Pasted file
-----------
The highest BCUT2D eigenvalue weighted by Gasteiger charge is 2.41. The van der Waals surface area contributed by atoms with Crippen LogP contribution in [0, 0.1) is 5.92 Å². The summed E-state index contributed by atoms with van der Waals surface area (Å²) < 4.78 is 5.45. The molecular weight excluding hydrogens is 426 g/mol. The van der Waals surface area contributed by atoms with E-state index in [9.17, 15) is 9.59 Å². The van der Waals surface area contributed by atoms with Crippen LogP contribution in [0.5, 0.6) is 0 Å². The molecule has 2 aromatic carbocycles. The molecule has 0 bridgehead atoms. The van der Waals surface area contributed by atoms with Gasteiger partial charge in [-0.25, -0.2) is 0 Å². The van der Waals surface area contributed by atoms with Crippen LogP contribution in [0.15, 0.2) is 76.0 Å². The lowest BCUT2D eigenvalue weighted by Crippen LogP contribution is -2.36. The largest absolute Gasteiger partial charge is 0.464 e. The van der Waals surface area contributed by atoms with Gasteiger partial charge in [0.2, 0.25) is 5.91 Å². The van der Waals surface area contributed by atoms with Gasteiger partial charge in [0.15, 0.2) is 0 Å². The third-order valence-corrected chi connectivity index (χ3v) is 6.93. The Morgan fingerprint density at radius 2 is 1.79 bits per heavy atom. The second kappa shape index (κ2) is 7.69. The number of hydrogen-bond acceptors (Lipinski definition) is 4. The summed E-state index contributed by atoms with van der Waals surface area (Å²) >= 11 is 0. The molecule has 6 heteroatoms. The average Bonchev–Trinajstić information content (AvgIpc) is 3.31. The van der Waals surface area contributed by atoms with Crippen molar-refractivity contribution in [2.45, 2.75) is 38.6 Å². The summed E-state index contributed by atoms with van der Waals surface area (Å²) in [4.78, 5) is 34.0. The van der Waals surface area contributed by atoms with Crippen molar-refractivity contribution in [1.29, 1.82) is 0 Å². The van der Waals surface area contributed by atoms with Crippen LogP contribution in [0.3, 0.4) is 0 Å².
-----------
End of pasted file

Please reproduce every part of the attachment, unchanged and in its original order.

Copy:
The highest BCUT2D eigenvalue weighted by Gasteiger charge is 2.41. The van der Waals surface area contributed by atoms with Crippen LogP contribution in [0, 0.1) is 5.92 Å². The summed E-state index contributed by atoms with van der Waals surface area (Å²) < 4.78 is 5.45. The molecular weight excluding hydrogens is 426 g/mol. The van der Waals surface area contributed by atoms with E-state index in [9.17, 15) is 9.59 Å². The van der Waals surface area contributed by atoms with Crippen LogP contribution in [0.5, 0.6) is 0 Å². The molecule has 2 aromatic carbocycles. The molecule has 0 bridgehead atoms. The van der Waals surface area contributed by atoms with Gasteiger partial charge in [-0.25, -0.2) is 0 Å². The van der Waals surface area contributed by atoms with Crippen LogP contribution in [0.15, 0.2) is 76.0 Å². The lowest BCUT2D eigenvalue weighted by Crippen LogP contribution is -2.36. The largest absolute Gasteiger partial charge is 0.464 e. The van der Waals surface area contributed by atoms with Gasteiger partial charge in [0.2, 0.25) is 5.91 Å². The van der Waals surface area contributed by atoms with Gasteiger partial charge in [0.15, 0.2) is 0 Å². The third-order valence-corrected chi connectivity index (χ3v) is 6.93. The Morgan fingerprint density at radius 2 is 1.79 bits per heavy atom. The second kappa shape index (κ2) is 7.69. The number of hydrogen-bond acceptors (Lipinski definition) is 4. The summed E-state index contributed by atoms with van der Waals surface area (Å²) >= 11 is 0. The molecule has 6 heteroatoms. The average Bonchev–Trinajstić information content (AvgIpc) is 3.31. The van der Waals surface area contributed by atoms with Crippen molar-refractivity contribution in [2.45, 2.75) is 38.6 Å². The summed E-state index contributed by atoms with van der Waals surface area (Å²) in [4.78, 5) is 34.0. The van der Waals surface area contributed by atoms with Crippen molar-refractivity contribution in [1.29, 1.82) is 0 Å². The van der Waals surface area contributed by atoms with Crippen LogP contribution in [0.3, 0.4) is 0 Å².